Colorful Lobster Trio a "1 in 900 Quintillion" Sight
Images courtesy of the Maritime Aquarium at Norwalk
That's '9' followed by 20 zeroes
The probability of a lobster being born with a blue shell is about 1 in a million. For a calico or pumpkin-orange colored lobster, the odds are in the excess of 1 in 30 million. The chances of seeing all three variations in one place -- well, let's just say it's mind-bogglingly slim. But one aquarium in Connecticut has managed to defy the odds with their once in a lifetime lobster exhibit. "It's the crustacean equivalent of walking into a restaurant and finding Marylin Monroe, Albert Einstein and Jimmy Hoffa sitting at the same table," says the aquarium.The blue, calico, and orange lobsters recently went on display at the Maritime Aquarium of Norwalk -- creating an exhibit that is perhaps the most statistically unlikely in the world. In fact, the aquarium enlisted a mathematician to calculate just what the probability is of seeing the colorful trio of crustaceans in a single tank. And according to a report from NBC Connecticut, the results are astronomical:
1 in 900,000,000,000,000,000,000!
Each lobster was donated by locals in the seafood business who preferred to have their special catches be appreciated for their coloring -- not their taste. The aquarium credits area fishermen for making the extremely rare display available to the public.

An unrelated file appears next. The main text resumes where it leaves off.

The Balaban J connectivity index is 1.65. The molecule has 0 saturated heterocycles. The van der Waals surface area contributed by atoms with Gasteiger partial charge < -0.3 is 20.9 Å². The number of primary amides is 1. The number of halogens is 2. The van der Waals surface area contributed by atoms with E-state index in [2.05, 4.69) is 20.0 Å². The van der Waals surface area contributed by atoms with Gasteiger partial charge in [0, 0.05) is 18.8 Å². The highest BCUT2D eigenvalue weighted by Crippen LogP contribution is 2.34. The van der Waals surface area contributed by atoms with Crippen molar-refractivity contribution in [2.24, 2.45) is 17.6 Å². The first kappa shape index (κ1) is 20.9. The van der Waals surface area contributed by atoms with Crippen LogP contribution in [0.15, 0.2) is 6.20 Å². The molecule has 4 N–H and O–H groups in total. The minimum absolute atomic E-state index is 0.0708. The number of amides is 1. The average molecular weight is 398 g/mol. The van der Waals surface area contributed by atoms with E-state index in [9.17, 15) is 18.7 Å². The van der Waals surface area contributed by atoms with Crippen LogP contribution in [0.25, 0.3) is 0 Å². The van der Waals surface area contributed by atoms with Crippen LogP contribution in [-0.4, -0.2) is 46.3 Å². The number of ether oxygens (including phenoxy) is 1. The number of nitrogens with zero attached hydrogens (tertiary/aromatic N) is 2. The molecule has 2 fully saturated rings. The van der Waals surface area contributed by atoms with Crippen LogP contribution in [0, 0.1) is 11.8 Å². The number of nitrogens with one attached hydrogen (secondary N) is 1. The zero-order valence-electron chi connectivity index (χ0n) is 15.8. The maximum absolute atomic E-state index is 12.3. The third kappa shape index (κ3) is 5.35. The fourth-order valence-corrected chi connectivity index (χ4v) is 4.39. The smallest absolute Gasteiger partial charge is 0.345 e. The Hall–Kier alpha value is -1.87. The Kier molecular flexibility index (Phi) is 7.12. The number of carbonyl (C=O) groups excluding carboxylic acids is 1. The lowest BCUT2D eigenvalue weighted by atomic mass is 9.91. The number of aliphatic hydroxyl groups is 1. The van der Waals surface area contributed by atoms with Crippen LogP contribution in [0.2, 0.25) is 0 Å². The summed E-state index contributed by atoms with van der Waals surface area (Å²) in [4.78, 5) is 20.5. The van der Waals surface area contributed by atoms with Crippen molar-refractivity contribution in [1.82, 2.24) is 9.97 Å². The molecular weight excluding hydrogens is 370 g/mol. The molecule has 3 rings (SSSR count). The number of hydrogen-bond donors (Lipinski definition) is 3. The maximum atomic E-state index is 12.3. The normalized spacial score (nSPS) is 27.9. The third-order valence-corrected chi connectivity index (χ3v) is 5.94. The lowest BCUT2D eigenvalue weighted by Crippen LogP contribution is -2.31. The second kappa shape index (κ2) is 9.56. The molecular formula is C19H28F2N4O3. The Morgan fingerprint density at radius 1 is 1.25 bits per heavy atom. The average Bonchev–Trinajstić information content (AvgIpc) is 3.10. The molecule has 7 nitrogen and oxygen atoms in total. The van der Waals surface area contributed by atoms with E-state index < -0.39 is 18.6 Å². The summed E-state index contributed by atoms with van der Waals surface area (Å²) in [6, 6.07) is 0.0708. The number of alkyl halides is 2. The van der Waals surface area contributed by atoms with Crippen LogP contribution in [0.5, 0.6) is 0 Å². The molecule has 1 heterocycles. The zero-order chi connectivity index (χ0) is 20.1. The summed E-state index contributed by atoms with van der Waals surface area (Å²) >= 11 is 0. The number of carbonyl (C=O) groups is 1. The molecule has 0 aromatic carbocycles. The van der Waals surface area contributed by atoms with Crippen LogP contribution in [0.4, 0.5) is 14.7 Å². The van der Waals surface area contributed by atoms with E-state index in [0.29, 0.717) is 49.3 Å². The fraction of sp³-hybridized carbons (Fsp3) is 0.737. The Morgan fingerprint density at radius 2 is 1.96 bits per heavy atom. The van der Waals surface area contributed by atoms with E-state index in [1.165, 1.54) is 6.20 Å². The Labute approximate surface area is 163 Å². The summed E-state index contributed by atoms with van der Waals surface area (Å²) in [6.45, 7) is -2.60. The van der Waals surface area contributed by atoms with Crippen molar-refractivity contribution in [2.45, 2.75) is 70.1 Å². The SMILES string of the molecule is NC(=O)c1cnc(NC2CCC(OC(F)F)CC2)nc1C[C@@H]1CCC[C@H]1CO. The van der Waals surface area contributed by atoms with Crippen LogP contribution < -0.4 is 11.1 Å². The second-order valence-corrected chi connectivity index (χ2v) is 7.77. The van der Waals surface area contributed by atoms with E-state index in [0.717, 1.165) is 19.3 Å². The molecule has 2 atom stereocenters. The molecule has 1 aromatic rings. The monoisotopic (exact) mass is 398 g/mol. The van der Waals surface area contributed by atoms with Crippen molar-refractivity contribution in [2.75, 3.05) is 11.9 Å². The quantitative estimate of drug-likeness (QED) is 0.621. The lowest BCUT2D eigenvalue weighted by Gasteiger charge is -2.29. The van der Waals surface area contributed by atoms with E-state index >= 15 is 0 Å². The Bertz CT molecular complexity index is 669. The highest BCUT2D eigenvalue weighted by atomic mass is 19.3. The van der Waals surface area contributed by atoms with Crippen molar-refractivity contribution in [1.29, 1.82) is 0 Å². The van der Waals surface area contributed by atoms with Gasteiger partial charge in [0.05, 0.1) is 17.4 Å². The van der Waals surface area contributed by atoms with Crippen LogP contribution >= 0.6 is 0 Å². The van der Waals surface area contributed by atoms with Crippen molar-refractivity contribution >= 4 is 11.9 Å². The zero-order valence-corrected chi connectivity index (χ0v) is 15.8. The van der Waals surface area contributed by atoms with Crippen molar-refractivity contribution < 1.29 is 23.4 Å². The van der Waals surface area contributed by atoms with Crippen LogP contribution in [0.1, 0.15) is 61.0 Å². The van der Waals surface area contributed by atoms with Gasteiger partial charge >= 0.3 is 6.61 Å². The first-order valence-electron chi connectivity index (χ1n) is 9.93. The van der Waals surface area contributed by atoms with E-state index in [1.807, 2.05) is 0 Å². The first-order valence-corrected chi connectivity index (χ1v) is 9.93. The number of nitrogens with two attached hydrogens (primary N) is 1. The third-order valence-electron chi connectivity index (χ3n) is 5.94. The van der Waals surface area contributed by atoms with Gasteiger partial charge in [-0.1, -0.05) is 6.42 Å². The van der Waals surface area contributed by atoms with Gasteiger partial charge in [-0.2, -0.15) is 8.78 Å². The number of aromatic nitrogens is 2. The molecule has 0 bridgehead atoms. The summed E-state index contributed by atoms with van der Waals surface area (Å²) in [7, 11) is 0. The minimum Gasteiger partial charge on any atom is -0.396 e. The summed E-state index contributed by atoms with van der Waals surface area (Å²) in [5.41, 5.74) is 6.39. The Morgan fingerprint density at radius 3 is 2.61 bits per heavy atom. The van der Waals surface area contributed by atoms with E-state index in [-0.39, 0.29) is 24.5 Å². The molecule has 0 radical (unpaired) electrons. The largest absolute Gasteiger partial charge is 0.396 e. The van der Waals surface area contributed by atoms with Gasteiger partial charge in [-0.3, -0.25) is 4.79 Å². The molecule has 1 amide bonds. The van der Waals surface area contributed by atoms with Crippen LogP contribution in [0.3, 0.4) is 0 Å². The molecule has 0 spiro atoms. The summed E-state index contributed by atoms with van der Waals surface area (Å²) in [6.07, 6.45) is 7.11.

Aquarium spokesman, Dave Sigworth, to GrindTV:
If you search around you can find other aquariums that have a blue lobster, and one that might have a calico or an orange lobster, but I've never seen one advertising having all three.
Lobster shells are usually a relatively boring hue of blackish-green, which turns that distinctive shade of red only after being cooked. The dazzling shades displayed by the three lobsters on exhibit are the result of genetic mutation -- but one can only wonder if ocean pollution contributed to these odd variations.
Sadly, the closest many folks get to appreciating some animals, like lobsters, is when they're being served on a dinner-plate -- which is why exhibits like this one at the Maritime Aquarium can be so important in raising awareness about the diversity of ocean life. After all, some things make a better feast for the imagination.